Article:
Saturday, August 20, 2016

Poet Neil Ellman Meets Paul Klee at a "Fateful Hour"

Fateful Hour at Quarter to Twelve

Eleven o’clock, waiting    
Paul Klee, Fateful Hour at Quarter to Twelve, 1922
Godot in the park, waiting
eleven thirty-five
then forty and forty-five
minutes crawl
like millipedes
on a wall
between tomorrow
and now, still waiting
at this late hour
the coming
of the dragon
in the guise of a child
with the face of an angel
but serpent inside
with fifteen minutes left
to the end of world
as we know it
in the stillness of the morning
as fate had ordained it
at the end of the day
and the end of time.

Adam and Little Eve
Paul Klee, Adam and Little Eve, 1921 

Big Adam, full of himself
with all his ribs and teeth intact
the first of his kind
the first of men
without a woman to call his own
he wanders alone in his garden
picking petals from a rose
with no one to receive them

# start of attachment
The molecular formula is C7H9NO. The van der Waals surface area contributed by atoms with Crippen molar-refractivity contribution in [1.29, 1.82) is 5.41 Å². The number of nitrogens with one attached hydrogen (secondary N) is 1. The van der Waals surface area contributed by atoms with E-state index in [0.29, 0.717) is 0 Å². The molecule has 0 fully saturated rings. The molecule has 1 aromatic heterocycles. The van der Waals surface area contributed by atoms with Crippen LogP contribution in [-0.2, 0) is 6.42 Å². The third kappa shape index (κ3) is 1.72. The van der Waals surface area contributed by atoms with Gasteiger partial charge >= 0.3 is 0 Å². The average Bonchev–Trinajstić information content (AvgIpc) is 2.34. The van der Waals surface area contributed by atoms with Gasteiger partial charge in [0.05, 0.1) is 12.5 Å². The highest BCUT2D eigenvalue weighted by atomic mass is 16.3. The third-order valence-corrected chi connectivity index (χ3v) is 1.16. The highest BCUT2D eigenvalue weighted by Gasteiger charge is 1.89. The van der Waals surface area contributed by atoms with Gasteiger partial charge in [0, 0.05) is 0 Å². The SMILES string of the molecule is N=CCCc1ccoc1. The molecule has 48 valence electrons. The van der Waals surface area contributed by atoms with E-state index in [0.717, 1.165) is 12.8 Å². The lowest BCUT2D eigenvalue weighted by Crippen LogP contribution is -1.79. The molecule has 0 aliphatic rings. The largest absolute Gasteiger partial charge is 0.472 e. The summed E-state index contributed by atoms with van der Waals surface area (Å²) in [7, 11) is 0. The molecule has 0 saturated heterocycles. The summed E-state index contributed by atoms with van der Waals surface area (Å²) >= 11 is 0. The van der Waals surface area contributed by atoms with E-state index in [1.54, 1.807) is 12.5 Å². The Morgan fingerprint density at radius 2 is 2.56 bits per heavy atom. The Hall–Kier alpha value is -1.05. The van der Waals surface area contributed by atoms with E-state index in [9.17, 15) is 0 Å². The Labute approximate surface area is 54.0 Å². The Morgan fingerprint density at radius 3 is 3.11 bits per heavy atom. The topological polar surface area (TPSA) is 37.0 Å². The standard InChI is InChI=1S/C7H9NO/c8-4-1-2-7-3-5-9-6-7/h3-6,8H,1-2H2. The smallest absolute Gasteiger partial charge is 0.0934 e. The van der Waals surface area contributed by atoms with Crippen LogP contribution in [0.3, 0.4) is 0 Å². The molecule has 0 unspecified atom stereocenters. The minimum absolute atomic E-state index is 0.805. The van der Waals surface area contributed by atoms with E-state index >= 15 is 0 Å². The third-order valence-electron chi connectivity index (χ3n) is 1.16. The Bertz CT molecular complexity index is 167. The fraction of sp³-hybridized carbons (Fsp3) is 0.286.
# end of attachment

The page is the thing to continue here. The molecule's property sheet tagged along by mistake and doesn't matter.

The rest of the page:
but himself
he looks as little as a worker bee
sipping nectar from a star.


Coming from a single rib
she must have been a little thing
as little as a hummingbird
so little she could barely speak
above a whisper in the wind
but Eve, the child of a child of God,
is bigger than she looks
the first of her kind
born from a stubborn bone
to rule the world alone.

Botanical Laboratory
Paul Klee, Botanical Laboratory, 1946
In my laboratory
I grew a rose
that could not die
immortal on the vine
as if I were a friend
who would understand
its secret life
how it  would live
through centuries
watching other flowers fade
to know the loneliness
of the setting sun
and sagging of its leaves
nor could it propagate
and watch its children grow—
how sad the rose
that only knows
the solitude of life

eternal on the vine.

A frequent contributor, New Jersey poet Neil Ellman has published more than 1,200 poems, many of which are ekphrastic, in print and online journals, anthologies, and chapbooks throughout the world. His latest chapbook, Mind Over Matta (Flutter Press, 2015), is based on the works of the Chilean abstract-surrealist, Roberto Matta Echaurren.